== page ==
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Moon, compass, blue and lion’s mane – it’s a blooming good time for jellyfish

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Blue jellyfish are less common in UK waters than the Moon species, but can show up in any part of the country, according to the MCS

Beach users urged to report jellyfish finds on UK beaches

The Marine Conservation Society (MCS), a UK marine charity, says the number of jellyfish blooms- when jellies mass together – in UK coastal waters is on the increase as our seas start to warm up.

Every summer hundreds of reports of jellyfish sightings are made to the MCS National Jellyfish Survey – now in its 14th year. The survey is providing valuable information about where and when jellyfish occur in UK seas amid global reports of a rise in jellyfish numbers.

Up until July, it’s been a relatively quiet year for jellyfish reports, unlike the last two years when record numbers of barrel jellyfish were reported around UK seas through the spring and summer.

Dr Peter Richardson, Head of Biodiversity and Fisheries at the Marine Conservation Society said “There’s evidence that jellyfish numbers are increasing in some parts of the world, including UK seas. Some scientists argue that jellyfish numbers increase and then decrease normally every 20 years or so, however, others believe and these increases are linked to factors such as pollution, over-fishing and possibly climate change. The MCS jellyfish survey helps provide some of the information we need to understand more about these ancient creatures.”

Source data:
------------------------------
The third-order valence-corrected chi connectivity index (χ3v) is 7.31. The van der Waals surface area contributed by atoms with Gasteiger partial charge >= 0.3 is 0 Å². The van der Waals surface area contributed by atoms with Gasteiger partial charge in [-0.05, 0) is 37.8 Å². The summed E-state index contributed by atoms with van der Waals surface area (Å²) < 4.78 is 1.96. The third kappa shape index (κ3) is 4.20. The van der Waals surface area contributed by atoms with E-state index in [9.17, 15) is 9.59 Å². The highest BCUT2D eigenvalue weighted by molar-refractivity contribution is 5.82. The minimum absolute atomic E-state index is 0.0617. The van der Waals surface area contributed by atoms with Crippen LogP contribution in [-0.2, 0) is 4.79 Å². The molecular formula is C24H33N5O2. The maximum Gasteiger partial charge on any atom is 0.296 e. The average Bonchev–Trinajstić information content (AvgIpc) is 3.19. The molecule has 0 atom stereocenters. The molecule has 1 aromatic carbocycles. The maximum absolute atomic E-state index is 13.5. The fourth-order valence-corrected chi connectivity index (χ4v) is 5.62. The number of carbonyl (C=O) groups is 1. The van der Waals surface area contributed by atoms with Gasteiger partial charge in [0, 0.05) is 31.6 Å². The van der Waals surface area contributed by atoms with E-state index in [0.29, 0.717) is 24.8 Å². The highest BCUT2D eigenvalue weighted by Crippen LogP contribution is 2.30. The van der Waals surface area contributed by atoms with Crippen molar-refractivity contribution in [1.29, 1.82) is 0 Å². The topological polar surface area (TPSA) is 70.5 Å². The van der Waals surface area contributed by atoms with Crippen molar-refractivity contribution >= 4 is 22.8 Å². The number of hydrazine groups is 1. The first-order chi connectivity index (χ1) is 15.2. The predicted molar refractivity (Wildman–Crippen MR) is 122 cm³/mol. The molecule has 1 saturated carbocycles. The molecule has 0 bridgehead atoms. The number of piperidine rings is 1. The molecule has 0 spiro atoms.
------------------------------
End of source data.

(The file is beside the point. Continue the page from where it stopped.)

Although the charity has received reports of barrel jellyfish sightings of blue and moon jellies are starting to pick up as the waters around the UK warm up, with mass strandings of both species in South West England and Wales.

Lion’s mane jellyfish which have a powerful sting, have also been reported from beaches in Scotland and around the Irish Sea. MCS says that anyone who comes across a jellyfish at sea or on the beach should look but don’t touch, but report their sightings at www.mcsuk.org

Jellies to look out for in UK waters:
Moon (Aurelia aurita) – most widespread species, occurring all around the UK coast from May.
Blue (Cyanea lamarkii) – less common than the moon but can turn up anywhere.
Barrel (Rhizostoma octopus) – can grow up to 1 metre in diameter and weigh up to 40kgs, totally harmless despite its size and is largely limited to the Irish Sea and adjacent waters to the north. Can be spotted all year round, even in winter, but blooms tend to start in March.
Lion’s mane (Cyanea capillata) – has the most powerful and painful sting of the UK species. It blooms during the summer but is rarely seen south of the Irish Sea (west coast), or south of Northumberland (east coast), with most reports coming from Scottish waters.
Compass (Chrysaora hysoscella) – has bizarre compass-like markings and is found throughout the UK coast.
Mauve stingers (Pelagia noctiluca) – occasionally recorded from the southwest in early spring, but large numbers were reported off Britain’s west coast during November 2007, 2008 & 2009.
Portuguese Man-of-War (Physalia physalia) – rare in UK waters but MCS received many reports from beaches in south-west England in the summers of 2007, 2008 and 2009.

“We still know relatively little about jellyfish and what drives changes in their numbers, so reporting even a single one can help. One thing we do know is that Leatherback turtles travel to UK waters to feed on jellyfish and are usually recorded along the west coast of the UK between May and October – this year we’ve already heard of sightings from the south west of England and the Irish Sea.” Says Dr Richardson.

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